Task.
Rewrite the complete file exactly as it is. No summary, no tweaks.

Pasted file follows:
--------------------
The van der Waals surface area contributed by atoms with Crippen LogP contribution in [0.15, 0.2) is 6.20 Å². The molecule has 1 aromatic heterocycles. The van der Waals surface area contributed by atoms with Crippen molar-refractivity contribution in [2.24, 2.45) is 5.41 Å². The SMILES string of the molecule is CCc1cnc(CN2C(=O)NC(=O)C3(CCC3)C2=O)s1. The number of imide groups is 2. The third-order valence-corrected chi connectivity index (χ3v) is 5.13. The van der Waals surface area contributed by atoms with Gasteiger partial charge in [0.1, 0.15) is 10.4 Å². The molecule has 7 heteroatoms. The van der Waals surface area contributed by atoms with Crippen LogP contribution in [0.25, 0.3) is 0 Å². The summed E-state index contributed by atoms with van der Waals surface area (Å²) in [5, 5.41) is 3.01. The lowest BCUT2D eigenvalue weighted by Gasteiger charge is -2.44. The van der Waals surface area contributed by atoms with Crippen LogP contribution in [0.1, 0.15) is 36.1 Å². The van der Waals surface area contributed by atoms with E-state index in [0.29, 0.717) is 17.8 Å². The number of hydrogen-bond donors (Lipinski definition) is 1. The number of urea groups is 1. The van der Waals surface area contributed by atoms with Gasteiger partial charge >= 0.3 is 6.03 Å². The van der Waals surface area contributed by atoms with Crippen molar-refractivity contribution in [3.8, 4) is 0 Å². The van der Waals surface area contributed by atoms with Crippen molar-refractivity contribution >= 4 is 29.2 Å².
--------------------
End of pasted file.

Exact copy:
The van der Waals surface area contributed by atoms with Crippen LogP contribution in [0.15, 0.2) is 6.20 Å². The molecule has 1 aromatic heterocycles. The van der Waals surface area contributed by atoms with Crippen molar-refractivity contribution in [2.24, 2.45) is 5.41 Å². The SMILES string of the molecule is CCc1cnc(CN2C(=O)NC(=O)C3(CCC3)C2=O)s1. The number of imide groups is 2. The third-order valence-corrected chi connectivity index (χ3v) is 5.13. The van der Waals surface area contributed by atoms with Gasteiger partial charge in [0.1, 0.15) is 10.4 Å². The molecule has 7 heteroatoms. The van der Waals surface area contributed by atoms with Crippen LogP contribution in [0.25, 0.3) is 0 Å². The summed E-state index contributed by atoms with van der Waals surface area (Å²) in [5, 5.41) is 3.01. The lowest BCUT2D eigenvalue weighted by Gasteiger charge is -2.44. The van der Waals surface area contributed by atoms with Crippen LogP contribution in [0.1, 0.15) is 36.1 Å². The van der Waals surface area contributed by atoms with E-state index in [0.29, 0.717) is 17.8 Å². The number of hydrogen-bond donors (Lipinski definition) is 1. The number of urea groups is 1. The van der Waals surface area contributed by atoms with Gasteiger partial charge >= 0.3 is 6.03 Å². The van der Waals surface area contributed by atoms with Crippen molar-refractivity contribution in [3.8, 4) is 0 Å². The van der Waals surface area contributed by atoms with Crippen molar-refractivity contribution >= 4 is 29.2 Å².